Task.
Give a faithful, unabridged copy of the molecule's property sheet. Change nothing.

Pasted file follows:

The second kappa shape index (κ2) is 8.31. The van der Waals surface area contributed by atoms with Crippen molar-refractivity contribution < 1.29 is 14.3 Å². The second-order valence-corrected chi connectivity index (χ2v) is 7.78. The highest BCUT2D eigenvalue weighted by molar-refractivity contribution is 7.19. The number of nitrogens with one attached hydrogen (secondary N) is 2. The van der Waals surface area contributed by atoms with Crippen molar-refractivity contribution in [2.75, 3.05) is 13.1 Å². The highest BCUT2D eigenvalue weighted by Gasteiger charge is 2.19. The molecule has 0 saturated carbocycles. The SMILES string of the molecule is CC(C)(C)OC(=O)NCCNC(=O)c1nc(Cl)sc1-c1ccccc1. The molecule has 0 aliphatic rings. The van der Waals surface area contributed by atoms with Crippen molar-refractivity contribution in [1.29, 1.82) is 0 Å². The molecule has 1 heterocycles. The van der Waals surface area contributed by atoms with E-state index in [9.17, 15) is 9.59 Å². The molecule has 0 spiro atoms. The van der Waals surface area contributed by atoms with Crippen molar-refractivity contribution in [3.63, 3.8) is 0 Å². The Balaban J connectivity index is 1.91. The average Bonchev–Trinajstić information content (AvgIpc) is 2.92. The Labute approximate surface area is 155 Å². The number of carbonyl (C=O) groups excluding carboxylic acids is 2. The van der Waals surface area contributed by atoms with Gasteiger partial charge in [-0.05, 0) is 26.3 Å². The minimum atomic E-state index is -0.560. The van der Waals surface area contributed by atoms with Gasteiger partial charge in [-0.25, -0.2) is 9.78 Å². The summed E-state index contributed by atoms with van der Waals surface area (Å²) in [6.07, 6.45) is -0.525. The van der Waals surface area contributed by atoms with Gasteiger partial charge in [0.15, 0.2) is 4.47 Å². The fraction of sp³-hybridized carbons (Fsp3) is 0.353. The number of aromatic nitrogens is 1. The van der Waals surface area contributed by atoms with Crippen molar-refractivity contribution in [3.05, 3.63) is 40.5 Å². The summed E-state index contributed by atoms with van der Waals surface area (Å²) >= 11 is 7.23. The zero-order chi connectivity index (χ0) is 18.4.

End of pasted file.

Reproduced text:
The second kappa shape index (κ2) is 8.31. The van der Waals surface area contributed by atoms with Crippen molar-refractivity contribution < 1.29 is 14.3 Å². The second-order valence-corrected chi connectivity index (χ2v) is 7.78. The highest BCUT2D eigenvalue weighted by molar-refractivity contribution is 7.19. The number of nitrogens with one attached hydrogen (secondary N) is 2. The van der Waals surface area contributed by atoms with Crippen molar-refractivity contribution in [2.75, 3.05) is 13.1 Å². The highest BCUT2D eigenvalue weighted by Gasteiger charge is 2.19. The molecule has 0 saturated carbocycles. The SMILES string of the molecule is CC(C)(C)OC(=O)NCCNC(=O)c1nc(Cl)sc1-c1ccccc1. The molecule has 0 aliphatic rings. The van der Waals surface area contributed by atoms with Crippen molar-refractivity contribution in [1.29, 1.82) is 0 Å². The molecule has 1 heterocycles. The van der Waals surface area contributed by atoms with E-state index in [9.17, 15) is 9.59 Å². The molecule has 0 spiro atoms. The van der Waals surface area contributed by atoms with Crippen molar-refractivity contribution in [3.63, 3.8) is 0 Å². The Balaban J connectivity index is 1.91. The average Bonchev–Trinajstić information content (AvgIpc) is 2.92. The Labute approximate surface area is 155 Å². The number of carbonyl (C=O) groups excluding carboxylic acids is 2. The van der Waals surface area contributed by atoms with Gasteiger partial charge in [-0.05, 0) is 26.3 Å². The minimum atomic E-state index is -0.560. The van der Waals surface area contributed by atoms with Gasteiger partial charge in [-0.25, -0.2) is 9.78 Å². The summed E-state index contributed by atoms with van der Waals surface area (Å²) in [6.07, 6.45) is -0.525. The van der Waals surface area contributed by atoms with Gasteiger partial charge in [0.15, 0.2) is 4.47 Å². The fraction of sp³-hybridized carbons (Fsp3) is 0.353. The number of aromatic nitrogens is 1. The van der Waals surface area contributed by atoms with Crippen molar-refractivity contribution in [3.05, 3.63) is 40.5 Å². The summed E-state index contributed by atoms with van der Waals surface area (Å²) >= 11 is 7.23. The zero-order chi connectivity index (χ0) is 18.4.